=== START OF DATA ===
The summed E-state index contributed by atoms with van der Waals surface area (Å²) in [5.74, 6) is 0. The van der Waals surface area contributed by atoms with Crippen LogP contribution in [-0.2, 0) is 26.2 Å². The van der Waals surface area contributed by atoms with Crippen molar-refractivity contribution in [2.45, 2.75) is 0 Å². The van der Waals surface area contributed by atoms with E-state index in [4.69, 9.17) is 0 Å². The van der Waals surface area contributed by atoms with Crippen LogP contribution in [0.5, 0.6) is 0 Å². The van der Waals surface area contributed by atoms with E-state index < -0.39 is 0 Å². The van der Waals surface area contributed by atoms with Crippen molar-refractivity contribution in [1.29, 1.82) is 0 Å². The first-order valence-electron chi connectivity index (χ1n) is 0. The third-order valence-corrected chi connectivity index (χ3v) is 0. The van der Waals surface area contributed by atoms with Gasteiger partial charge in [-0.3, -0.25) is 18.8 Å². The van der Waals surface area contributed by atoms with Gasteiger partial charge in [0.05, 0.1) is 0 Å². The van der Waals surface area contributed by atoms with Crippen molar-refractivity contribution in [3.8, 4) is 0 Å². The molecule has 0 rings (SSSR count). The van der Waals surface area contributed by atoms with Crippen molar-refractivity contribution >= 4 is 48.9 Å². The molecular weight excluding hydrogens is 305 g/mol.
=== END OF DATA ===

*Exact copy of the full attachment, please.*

The summed E-state index contributed by atoms with van der Waals surface area (Å²) in [5.74, 6) is 0. The van der Waals surface area contributed by atoms with Crippen LogP contribution in [-0.2, 0) is 26.2 Å². The van der Waals surface area contributed by atoms with Crippen molar-refractivity contribution in [2.45, 2.75) is 0 Å². The van der Waals surface area contributed by atoms with E-state index in [4.69, 9.17) is 0 Å². The van der Waals surface area contributed by atoms with Crippen LogP contribution in [0.5, 0.6) is 0 Å². The van der Waals surface area contributed by atoms with E-state index < -0.39 is 0 Å². The van der Waals surface area contributed by atoms with Crippen molar-refractivity contribution in [1.29, 1.82) is 0 Å². The first-order valence-electron chi connectivity index (χ1n) is 0. The third-order valence-corrected chi connectivity index (χ3v) is 0. The van der Waals surface area contributed by atoms with Gasteiger partial charge in [-0.3, -0.25) is 18.8 Å². The van der Waals surface area contributed by atoms with Gasteiger partial charge in [0.05, 0.1) is 0 Å². The van der Waals surface area contributed by atoms with Crippen molar-refractivity contribution in [3.8, 4) is 0 Å². The molecule has 0 rings (SSSR count). The van der Waals surface area contributed by atoms with Crippen molar-refractivity contribution >= 4 is 48.9 Å². The molecular weight excluding hydrogens is 305 g/mol.